In 1946, Theodosius Dobzhansky, a geneticist and evolutionary biologist, first coined the term synthetic lethality to describe a lethal genetic interaction observed when two independently viable homologous chromosomes were allowed to recombine in Drosophila pseudoobscura [50]. Synthetic lethality is now used to describe a rare and lethal genetic interaction in which the outcome of a particular mutation or deletion is influenced by the presence of a pre-existing mutation or deletion (Figure 1). However, if slowed growth rather than death is observed, a synthetic growth defect or synthetic sickness is defined. Synthetic lethal interactions generally occur via three basic mechanisms and are depicted in Figure 2; (1) partial ablation of two proteins contained within the same essential biological pathway, or epistasis group such that the pathway becomes non-functional; (2) ablation of two proteins contained within parallel pathways both of which are required for viability; and (3) ablation of two proteins within parallel pathways that together impinge on an essential biological pathway or process. This approach can be extrapolated to a cancer context (see [51] and Figure 1B) where a somatic mutation in a gene normally required to maintain genome stability represents a sensitizing mutation that will render all subsequent progeny susceptible to attack by down-regulating or inhibiting a synthetic lethal interactor [52,53].

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Figure 1. Synthetic Genetic Approaches in Model Organisms and Cancer. (a) Synthetic lethality is a rare genetic interaction that occurs when two independent and viable mutations or deletions (gene1 [blue yeast] or gene2 [orange yeast]) result in death when combined (red yeast). If a slow growth phenotype is observed, a synthetic growth defect or synthetic sickness is defined. (b) A cancer-associated hypomorphic mutation or deletion in a gene (e.g., GENE1 is a deleted tumor suppressor gene) is selectively killed through a synthetic lethal approach by silencing or inhibiting the protein product encoded by GENE2. (c) A cancer-associated hypermorphic mutation or amplification (e.g., GENE3 is an amplified oncogene) is selectively killed through a synthetic dosage lethal interaction by silencing or inhibiting the protein product encoded by GENE4.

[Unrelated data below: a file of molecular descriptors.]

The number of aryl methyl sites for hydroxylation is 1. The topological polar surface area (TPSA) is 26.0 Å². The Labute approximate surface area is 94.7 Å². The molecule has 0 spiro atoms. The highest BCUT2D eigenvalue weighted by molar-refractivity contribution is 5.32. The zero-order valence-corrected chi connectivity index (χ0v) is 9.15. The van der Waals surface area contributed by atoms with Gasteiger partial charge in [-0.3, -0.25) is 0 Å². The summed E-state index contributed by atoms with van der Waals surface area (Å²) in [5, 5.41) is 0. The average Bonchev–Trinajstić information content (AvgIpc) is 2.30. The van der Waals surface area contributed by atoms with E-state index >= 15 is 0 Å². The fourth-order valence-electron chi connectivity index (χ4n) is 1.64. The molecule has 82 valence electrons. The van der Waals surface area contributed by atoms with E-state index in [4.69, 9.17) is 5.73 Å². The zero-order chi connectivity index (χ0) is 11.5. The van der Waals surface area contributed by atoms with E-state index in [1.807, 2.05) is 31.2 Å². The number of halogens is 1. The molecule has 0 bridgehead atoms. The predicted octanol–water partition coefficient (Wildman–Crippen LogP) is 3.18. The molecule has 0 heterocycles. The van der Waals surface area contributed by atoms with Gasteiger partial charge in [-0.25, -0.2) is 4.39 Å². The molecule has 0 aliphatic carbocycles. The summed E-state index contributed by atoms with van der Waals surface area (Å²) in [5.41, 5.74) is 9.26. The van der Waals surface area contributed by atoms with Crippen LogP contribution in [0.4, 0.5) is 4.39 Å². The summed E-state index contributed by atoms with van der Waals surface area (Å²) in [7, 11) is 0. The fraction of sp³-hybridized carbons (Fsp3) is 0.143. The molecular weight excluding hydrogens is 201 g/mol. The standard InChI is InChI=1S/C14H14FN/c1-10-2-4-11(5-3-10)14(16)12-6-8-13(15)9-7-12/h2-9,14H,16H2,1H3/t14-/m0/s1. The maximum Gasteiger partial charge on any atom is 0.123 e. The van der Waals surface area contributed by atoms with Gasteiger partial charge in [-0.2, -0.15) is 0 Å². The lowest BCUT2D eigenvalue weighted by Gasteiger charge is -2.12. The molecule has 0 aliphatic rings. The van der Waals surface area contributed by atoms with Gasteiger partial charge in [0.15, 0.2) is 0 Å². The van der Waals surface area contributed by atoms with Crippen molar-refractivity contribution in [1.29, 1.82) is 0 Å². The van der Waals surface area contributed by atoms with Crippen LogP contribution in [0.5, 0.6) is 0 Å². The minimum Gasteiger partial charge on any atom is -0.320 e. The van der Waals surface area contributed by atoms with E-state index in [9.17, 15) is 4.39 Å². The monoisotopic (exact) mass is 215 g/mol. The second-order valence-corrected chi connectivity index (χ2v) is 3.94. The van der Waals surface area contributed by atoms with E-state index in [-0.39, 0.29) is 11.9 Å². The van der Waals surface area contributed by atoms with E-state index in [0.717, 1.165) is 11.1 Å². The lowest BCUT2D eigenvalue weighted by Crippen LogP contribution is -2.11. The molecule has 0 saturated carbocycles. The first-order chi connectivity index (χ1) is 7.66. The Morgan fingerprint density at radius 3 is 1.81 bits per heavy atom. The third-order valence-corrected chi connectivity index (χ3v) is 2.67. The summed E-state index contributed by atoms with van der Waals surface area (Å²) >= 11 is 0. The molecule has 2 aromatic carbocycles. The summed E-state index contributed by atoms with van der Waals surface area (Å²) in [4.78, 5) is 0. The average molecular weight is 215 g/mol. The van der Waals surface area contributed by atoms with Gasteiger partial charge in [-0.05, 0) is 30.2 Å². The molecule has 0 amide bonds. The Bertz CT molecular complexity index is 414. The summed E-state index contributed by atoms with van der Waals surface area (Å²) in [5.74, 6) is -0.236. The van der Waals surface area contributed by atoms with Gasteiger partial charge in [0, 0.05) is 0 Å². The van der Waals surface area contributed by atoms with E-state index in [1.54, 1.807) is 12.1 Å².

Click here to enlarge figure

Figure 1. Synthetic Genetic Approaches in Model Organisms and Cancer. (a) Synthetic lethality is a rare genetic interaction that occurs when two independent and viable mutations or deletions (gene1 [blue yeast] or gene2 [orange yeast]) result in death when combined (red yeast). If a slow growth phenotype is observed, a synthetic growth defect or synthetic sickness is defined. (b) A cancer-associated hypomorphic mutation or deletion in a gene (e.g., GENE1 is a deleted tumor suppressor gene) is selectively killed through a synthetic lethal approach by silencing or inhibiting the protein product encoded by GENE2. (c) A cancer-associated hypermorphic mutation or amplification (e.g., GENE3 is an amplified oncogene) is selectively killed through a synthetic dosage lethal interaction by silencing or inhibiting the protein product encoded by GENE4.